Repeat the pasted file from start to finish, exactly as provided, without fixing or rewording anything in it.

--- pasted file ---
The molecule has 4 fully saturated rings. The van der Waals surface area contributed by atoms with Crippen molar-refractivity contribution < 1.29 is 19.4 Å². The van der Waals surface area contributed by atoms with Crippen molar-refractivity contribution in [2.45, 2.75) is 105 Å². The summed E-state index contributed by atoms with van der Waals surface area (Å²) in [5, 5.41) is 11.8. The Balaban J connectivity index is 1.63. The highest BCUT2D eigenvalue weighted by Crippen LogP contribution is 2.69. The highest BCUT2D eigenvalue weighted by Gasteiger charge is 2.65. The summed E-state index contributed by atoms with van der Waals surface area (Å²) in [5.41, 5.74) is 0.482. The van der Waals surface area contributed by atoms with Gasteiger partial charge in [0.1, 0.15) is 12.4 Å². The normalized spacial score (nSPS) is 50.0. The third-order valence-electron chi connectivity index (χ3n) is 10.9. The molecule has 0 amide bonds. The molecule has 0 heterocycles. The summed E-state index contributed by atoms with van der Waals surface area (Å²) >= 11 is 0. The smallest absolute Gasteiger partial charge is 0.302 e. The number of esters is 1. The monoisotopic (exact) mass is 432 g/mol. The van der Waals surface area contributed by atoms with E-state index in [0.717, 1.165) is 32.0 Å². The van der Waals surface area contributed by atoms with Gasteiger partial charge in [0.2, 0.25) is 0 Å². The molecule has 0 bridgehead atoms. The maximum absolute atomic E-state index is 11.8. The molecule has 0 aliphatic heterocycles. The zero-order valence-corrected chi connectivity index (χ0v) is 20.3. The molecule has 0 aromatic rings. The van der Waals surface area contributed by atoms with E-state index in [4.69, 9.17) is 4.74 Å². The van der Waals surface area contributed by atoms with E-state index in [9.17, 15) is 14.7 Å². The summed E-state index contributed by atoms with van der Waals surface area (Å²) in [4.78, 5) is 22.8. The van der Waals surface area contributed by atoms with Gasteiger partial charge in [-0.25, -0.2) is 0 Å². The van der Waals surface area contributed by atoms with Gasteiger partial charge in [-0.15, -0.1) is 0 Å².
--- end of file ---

The molecule has 4 fully saturated rings. The van der Waals surface area contributed by atoms with Crippen molar-refractivity contribution < 1.29 is 19.4 Å². The van der Waals surface area contributed by atoms with Crippen molar-refractivity contribution in [2.45, 2.75) is 105 Å². The summed E-state index contributed by atoms with van der Waals surface area (Å²) in [5, 5.41) is 11.8. The Balaban J connectivity index is 1.63. The highest BCUT2D eigenvalue weighted by Crippen LogP contribution is 2.69. The highest BCUT2D eigenvalue weighted by Gasteiger charge is 2.65. The summed E-state index contributed by atoms with van der Waals surface area (Å²) in [5.41, 5.74) is 0.482. The van der Waals surface area contributed by atoms with Gasteiger partial charge in [0.1, 0.15) is 12.4 Å². The normalized spacial score (nSPS) is 50.0. The third-order valence-electron chi connectivity index (χ3n) is 10.9. The molecule has 0 amide bonds. The molecule has 0 heterocycles. The summed E-state index contributed by atoms with van der Waals surface area (Å²) >= 11 is 0. The smallest absolute Gasteiger partial charge is 0.302 e. The number of esters is 1. The monoisotopic (exact) mass is 432 g/mol. The van der Waals surface area contributed by atoms with E-state index in [0.717, 1.165) is 32.0 Å². The van der Waals surface area contributed by atoms with Gasteiger partial charge in [0.2, 0.25) is 0 Å². The molecule has 0 bridgehead atoms. The maximum absolute atomic E-state index is 11.8. The molecule has 0 aliphatic heterocycles. The zero-order valence-corrected chi connectivity index (χ0v) is 20.3. The molecule has 0 aromatic rings. The van der Waals surface area contributed by atoms with E-state index in [4.69, 9.17) is 4.74 Å². The van der Waals surface area contributed by atoms with E-state index in [9.17, 15) is 14.7 Å². The summed E-state index contributed by atoms with van der Waals surface area (Å²) in [4.78, 5) is 22.8. The van der Waals surface area contributed by atoms with Gasteiger partial charge in [-0.25, -0.2) is 0 Å². The van der Waals surface area contributed by atoms with Gasteiger partial charge in [-0.15, -0.1) is 0 Å².